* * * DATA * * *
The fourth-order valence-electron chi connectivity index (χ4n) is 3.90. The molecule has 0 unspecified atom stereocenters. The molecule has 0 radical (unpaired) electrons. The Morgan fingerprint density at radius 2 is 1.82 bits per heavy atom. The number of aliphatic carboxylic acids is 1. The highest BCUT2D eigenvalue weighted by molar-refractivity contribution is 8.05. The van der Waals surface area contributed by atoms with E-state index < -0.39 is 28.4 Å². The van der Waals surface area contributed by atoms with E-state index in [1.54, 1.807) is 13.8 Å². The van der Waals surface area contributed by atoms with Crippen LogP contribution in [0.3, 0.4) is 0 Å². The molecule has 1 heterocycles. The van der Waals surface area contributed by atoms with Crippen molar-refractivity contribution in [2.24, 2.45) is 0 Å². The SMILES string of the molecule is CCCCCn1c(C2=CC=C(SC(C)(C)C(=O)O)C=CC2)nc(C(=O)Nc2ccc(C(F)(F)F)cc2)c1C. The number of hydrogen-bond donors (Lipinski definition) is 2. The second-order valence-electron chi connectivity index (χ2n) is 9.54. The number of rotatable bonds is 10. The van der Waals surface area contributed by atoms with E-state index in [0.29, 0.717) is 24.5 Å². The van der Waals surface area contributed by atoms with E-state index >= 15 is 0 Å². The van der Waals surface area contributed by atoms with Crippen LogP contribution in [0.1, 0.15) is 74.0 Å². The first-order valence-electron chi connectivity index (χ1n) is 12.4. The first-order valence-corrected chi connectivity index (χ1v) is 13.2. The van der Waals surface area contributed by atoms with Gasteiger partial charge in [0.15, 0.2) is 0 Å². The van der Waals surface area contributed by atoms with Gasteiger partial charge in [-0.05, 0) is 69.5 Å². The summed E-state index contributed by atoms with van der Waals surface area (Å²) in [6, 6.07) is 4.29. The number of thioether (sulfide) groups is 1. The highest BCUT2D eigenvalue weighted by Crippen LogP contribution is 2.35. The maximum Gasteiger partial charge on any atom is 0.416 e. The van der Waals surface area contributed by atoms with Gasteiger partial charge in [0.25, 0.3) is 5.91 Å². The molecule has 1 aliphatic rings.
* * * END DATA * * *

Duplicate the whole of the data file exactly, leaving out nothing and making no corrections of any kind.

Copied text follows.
The fourth-order valence-electron chi connectivity index (χ4n) is 3.90. The molecule has 0 unspecified atom stereocenters. The molecule has 0 radical (unpaired) electrons. The Morgan fingerprint density at radius 2 is 1.82 bits per heavy atom. The number of aliphatic carboxylic acids is 1. The highest BCUT2D eigenvalue weighted by molar-refractivity contribution is 8.05. The van der Waals surface area contributed by atoms with E-state index < -0.39 is 28.4 Å². The van der Waals surface area contributed by atoms with E-state index in [1.54, 1.807) is 13.8 Å². The van der Waals surface area contributed by atoms with Crippen LogP contribution in [0.3, 0.4) is 0 Å². The molecule has 1 heterocycles. The van der Waals surface area contributed by atoms with Crippen molar-refractivity contribution in [2.24, 2.45) is 0 Å². The SMILES string of the molecule is CCCCCn1c(C2=CC=C(SC(C)(C)C(=O)O)C=CC2)nc(C(=O)Nc2ccc(C(F)(F)F)cc2)c1C. The number of hydrogen-bond donors (Lipinski definition) is 2. The second-order valence-electron chi connectivity index (χ2n) is 9.54. The number of rotatable bonds is 10. The van der Waals surface area contributed by atoms with E-state index in [0.29, 0.717) is 24.5 Å². The van der Waals surface area contributed by atoms with E-state index >= 15 is 0 Å². The van der Waals surface area contributed by atoms with Crippen LogP contribution in [0.1, 0.15) is 74.0 Å². The first-order valence-electron chi connectivity index (χ1n) is 12.4. The first-order valence-corrected chi connectivity index (χ1v) is 13.2. The van der Waals surface area contributed by atoms with Gasteiger partial charge in [0.15, 0.2) is 0 Å². The van der Waals surface area contributed by atoms with Gasteiger partial charge in [-0.05, 0) is 69.5 Å². The summed E-state index contributed by atoms with van der Waals surface area (Å²) in [6, 6.07) is 4.29. The number of thioether (sulfide) groups is 1. The highest BCUT2D eigenvalue weighted by Crippen LogP contribution is 2.35. The maximum Gasteiger partial charge on any atom is 0.416 e. The van der Waals surface area contributed by atoms with Gasteiger partial charge in [0.25, 0.3) is 5.91 Å². The molecule has 1 aliphatic rings.